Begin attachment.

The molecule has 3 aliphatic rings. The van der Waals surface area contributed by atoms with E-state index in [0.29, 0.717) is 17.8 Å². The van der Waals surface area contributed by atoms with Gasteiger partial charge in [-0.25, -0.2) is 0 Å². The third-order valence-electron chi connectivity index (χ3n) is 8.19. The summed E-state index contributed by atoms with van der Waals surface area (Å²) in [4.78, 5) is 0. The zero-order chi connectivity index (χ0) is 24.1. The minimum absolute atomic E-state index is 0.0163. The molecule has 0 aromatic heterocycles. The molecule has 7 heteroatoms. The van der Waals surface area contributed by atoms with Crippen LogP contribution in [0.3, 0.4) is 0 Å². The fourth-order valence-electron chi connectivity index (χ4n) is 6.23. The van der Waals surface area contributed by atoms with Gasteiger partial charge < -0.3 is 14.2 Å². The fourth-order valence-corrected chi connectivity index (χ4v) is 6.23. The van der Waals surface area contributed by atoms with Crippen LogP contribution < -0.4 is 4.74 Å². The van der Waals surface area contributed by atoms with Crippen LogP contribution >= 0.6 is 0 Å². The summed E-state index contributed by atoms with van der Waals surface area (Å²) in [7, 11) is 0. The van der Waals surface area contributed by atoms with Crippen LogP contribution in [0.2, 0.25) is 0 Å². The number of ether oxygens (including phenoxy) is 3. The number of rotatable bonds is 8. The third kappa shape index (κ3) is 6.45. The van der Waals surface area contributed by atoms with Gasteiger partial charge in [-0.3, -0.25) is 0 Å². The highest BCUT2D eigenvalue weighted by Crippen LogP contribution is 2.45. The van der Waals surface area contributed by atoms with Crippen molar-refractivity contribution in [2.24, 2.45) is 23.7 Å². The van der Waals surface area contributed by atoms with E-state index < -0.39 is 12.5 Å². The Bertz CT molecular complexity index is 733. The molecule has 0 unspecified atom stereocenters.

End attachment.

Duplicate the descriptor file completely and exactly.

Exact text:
The molecule has 3 aliphatic rings. The van der Waals surface area contributed by atoms with E-state index in [0.29, 0.717) is 17.8 Å². The van der Waals surface area contributed by atoms with Gasteiger partial charge in [-0.25, -0.2) is 0 Å². The third-order valence-electron chi connectivity index (χ3n) is 8.19. The summed E-state index contributed by atoms with van der Waals surface area (Å²) in [4.78, 5) is 0. The zero-order chi connectivity index (χ0) is 24.1. The minimum absolute atomic E-state index is 0.0163. The molecule has 0 aromatic heterocycles. The molecule has 7 heteroatoms. The van der Waals surface area contributed by atoms with Crippen LogP contribution in [0.3, 0.4) is 0 Å². The fourth-order valence-electron chi connectivity index (χ4n) is 6.23. The van der Waals surface area contributed by atoms with Gasteiger partial charge < -0.3 is 14.2 Å². The fourth-order valence-corrected chi connectivity index (χ4v) is 6.23. The van der Waals surface area contributed by atoms with Crippen LogP contribution < -0.4 is 4.74 Å². The van der Waals surface area contributed by atoms with Crippen LogP contribution >= 0.6 is 0 Å². The summed E-state index contributed by atoms with van der Waals surface area (Å²) in [7, 11) is 0. The van der Waals surface area contributed by atoms with Crippen LogP contribution in [0.2, 0.25) is 0 Å². The number of ether oxygens (including phenoxy) is 3. The number of rotatable bonds is 8. The third kappa shape index (κ3) is 6.45. The van der Waals surface area contributed by atoms with Gasteiger partial charge in [-0.3, -0.25) is 0 Å². The highest BCUT2D eigenvalue weighted by Crippen LogP contribution is 2.45. The van der Waals surface area contributed by atoms with Crippen molar-refractivity contribution in [2.24, 2.45) is 23.7 Å². The van der Waals surface area contributed by atoms with E-state index < -0.39 is 12.5 Å². The Bertz CT molecular complexity index is 733. The molecule has 0 unspecified atom stereocenters.